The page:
Storylines to Watch On Election Day in Kentucky

This year’s elections have been a bit anti-climatic as the Democrats did not field enough candidates to put state House or Senate up for grabs, still, there are interesting storylines to watch that will likely inform and could shift races in the future, including Louisville’s Mayoral election and the U.S. Senate race.

The race for the United States Senate could have implications in the future. Democratic nominee Charles Booker has been running for two years and has raised $8 million. He is among the first to try a different statewide strategy of speaking primarily to the more liberal portion of Democrats, ignoring the middle, and not running television ads. U.S. Sen. Rand Paul, R-Kentucky, has run 12 campaign ads this cycle and Booker has not responded on television. Paul is sticking to his bread-and-butter issues of freedom and the economy.

If Booker loses the election many will look at the margins and where his votes come from, to see if he will be a viable candidate in the future. I’ll be curious about what the demographics look like for Booker, and if he has the ability to shift votes away from other Democratic candidates in future races.

Some speculate Booker could become a “poison pill” that seeks to disrupt the next election cycle of Gov. Andy Beshear, D-Kentucky. Booker has had a somewhat contentious relationship with Beshear, according to sources. Earlier this year he threatened to leave the Democratic Party if the incumbent governor did not endorse his candidacy. One thing is clear, after several campaign reboots, if he loses it’s because he failed to make a compelling case to voters.

The Louisville Mayors’ race is interesting as the race tightens in some polling, though what that margin is could be hard to tell as none of the polling is public. Greenberg is definitely in the lead, the question is by how much. The specter of Greg Fischer is probably the largest factor in this race since people in Louisville can’t vote against Fischer will they vote against Greenberg as a proxy? Or will Greenberg rally the highly Democratic city. Republican Bill Dieruf, the Mayor of Jeffersonville, has been trying to stunt Greenberg’s performance with Black voters and has attempted to run as a moderate.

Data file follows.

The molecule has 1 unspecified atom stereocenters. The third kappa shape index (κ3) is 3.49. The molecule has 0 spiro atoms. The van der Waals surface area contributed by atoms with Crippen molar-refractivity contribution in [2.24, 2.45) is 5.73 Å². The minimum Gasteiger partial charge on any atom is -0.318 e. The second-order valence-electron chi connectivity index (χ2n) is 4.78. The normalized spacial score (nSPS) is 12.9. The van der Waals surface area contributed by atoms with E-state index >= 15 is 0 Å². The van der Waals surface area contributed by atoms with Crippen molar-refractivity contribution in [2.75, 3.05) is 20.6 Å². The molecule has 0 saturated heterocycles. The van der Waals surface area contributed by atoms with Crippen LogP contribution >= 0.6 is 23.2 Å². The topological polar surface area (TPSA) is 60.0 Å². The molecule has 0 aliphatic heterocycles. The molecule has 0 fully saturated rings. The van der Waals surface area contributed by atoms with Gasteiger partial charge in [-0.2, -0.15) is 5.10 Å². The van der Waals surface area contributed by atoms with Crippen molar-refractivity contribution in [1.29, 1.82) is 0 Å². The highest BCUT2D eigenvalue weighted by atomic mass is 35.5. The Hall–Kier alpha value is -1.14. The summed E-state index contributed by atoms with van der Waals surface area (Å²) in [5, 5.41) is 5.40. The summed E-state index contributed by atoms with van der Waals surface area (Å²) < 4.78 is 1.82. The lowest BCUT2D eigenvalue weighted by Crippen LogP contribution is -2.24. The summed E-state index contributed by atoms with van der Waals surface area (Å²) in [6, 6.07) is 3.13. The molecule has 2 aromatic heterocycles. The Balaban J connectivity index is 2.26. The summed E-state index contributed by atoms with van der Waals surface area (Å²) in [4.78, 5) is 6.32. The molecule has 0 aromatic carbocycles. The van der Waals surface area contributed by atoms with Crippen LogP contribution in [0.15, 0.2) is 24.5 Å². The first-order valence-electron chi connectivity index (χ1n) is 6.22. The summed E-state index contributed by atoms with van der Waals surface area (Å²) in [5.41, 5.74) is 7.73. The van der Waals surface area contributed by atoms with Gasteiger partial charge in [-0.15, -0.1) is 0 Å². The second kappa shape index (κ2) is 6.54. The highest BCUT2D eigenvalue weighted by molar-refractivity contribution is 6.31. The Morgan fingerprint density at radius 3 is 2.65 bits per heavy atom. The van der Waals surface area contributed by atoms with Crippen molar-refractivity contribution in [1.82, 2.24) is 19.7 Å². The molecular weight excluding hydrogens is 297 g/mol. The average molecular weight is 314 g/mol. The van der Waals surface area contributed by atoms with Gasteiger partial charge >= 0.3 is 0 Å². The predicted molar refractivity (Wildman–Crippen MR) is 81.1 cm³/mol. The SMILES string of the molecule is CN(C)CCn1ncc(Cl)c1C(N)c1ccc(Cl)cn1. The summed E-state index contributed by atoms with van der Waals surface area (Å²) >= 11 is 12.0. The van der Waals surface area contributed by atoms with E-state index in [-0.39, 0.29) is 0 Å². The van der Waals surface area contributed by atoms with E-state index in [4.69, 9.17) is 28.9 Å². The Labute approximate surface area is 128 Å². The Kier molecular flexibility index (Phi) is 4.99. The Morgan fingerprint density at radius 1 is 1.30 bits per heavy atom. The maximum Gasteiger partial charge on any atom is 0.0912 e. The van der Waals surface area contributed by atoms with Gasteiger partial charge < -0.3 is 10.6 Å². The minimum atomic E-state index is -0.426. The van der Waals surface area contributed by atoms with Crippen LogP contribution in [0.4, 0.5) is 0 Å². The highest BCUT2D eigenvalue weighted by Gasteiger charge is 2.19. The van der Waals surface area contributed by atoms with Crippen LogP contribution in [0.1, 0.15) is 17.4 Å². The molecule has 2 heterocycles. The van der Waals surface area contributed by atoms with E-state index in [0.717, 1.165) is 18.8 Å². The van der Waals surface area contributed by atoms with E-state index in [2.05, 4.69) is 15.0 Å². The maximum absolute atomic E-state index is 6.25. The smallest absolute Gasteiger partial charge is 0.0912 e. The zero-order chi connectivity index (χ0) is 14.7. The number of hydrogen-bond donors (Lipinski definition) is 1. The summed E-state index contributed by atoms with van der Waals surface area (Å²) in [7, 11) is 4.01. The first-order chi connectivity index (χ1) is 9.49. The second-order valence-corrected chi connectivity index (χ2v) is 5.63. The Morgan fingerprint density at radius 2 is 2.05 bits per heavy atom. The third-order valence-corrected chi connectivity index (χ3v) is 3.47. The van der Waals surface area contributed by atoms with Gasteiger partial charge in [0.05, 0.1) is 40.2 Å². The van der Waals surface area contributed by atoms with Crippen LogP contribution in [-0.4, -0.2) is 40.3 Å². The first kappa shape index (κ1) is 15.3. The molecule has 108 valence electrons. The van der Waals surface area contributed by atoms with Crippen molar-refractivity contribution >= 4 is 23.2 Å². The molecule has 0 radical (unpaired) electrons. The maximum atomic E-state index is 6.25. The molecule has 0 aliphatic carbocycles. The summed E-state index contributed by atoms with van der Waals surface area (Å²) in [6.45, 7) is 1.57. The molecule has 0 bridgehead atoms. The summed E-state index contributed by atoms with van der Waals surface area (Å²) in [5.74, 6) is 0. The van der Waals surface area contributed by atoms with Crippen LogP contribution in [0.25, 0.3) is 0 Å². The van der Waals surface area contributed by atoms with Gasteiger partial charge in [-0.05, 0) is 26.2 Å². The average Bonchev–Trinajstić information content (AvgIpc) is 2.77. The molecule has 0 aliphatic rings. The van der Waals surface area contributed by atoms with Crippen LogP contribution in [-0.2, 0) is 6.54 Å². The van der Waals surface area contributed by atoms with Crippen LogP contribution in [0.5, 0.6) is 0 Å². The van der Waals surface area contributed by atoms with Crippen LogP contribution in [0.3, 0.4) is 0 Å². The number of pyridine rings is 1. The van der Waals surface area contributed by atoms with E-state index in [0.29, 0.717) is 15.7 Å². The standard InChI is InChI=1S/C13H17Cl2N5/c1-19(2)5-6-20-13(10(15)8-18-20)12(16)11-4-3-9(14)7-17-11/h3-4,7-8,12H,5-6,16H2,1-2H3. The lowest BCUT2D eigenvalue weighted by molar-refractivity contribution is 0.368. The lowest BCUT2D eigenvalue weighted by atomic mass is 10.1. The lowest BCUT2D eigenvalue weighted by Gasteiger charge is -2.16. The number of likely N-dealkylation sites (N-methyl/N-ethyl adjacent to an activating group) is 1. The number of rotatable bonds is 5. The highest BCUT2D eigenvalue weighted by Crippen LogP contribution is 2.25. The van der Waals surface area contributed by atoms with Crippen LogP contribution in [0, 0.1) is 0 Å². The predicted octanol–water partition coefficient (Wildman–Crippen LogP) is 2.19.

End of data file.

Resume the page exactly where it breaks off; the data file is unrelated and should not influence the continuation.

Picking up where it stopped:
Dieruf’s latest ad attacks Greenberg over debit cards issued to NRA members at a bank where he served on the board. The bank pulled the cards years ago. Dieruf’s campaign did not respond to questions from KFP on whether he supports the NRA, and if that was the correct move from the bank. What does this Republican believe? And do voters in Louisville buy it?

Public files show Greenberg purchased another $45,000 in television in the market through Election Day.

The margins in this race likely will show just how frustrated Louisville is at the moment, and is not indicative of a larger story. If that were the case we’d be talking about the 3rd District Congressional race, between Democrat Morgan McGarvey and Republican Stuart Ray, but there’s not much to say for that race – McGarvey holds a significant lead.

For many smaller communities the major races will be for positions like mayor, magistrate, judge-executive, circuit judge, city council, and school board. There are so many we won’t be able to cover, but these races truly drive the vote. The balance of power in the House and Senate won’t swing but Republicans could add to their super majorities which come with another set of problems – infighting. Some in the GOP are predicting they will hit 82 of 100 members in the House (Republicans currently hold 75 seats to Democrats 25). If Republicans are able to make those pick ups it lead to factions of the GOP that are competing. And with several more outsider candidates winning in the primaries this year it could set up interesting internal leadership elections.

If Democrats in suburban areas like Rep. Cherlynn Stevenson, Rep. Angie Hatton, Sen. Karen Berg, etc hang on in areas redrawn by Republicans, it could provide a bit of a map for Gov. Andy Beshear’s chances next year as he seeks re-election.

There are also a couple of court seats to watch, including the Northern Kentucky Supreme Court and Franklin Co. Circuit Court that are also major battles, and a sign the GOP are seeking to take over Kentucky’s courts after taking over the legislature. 

Here’s my list of races to watch this year: You can catch my analysis of the races on Spectrum News during their live coverage on Tuesday.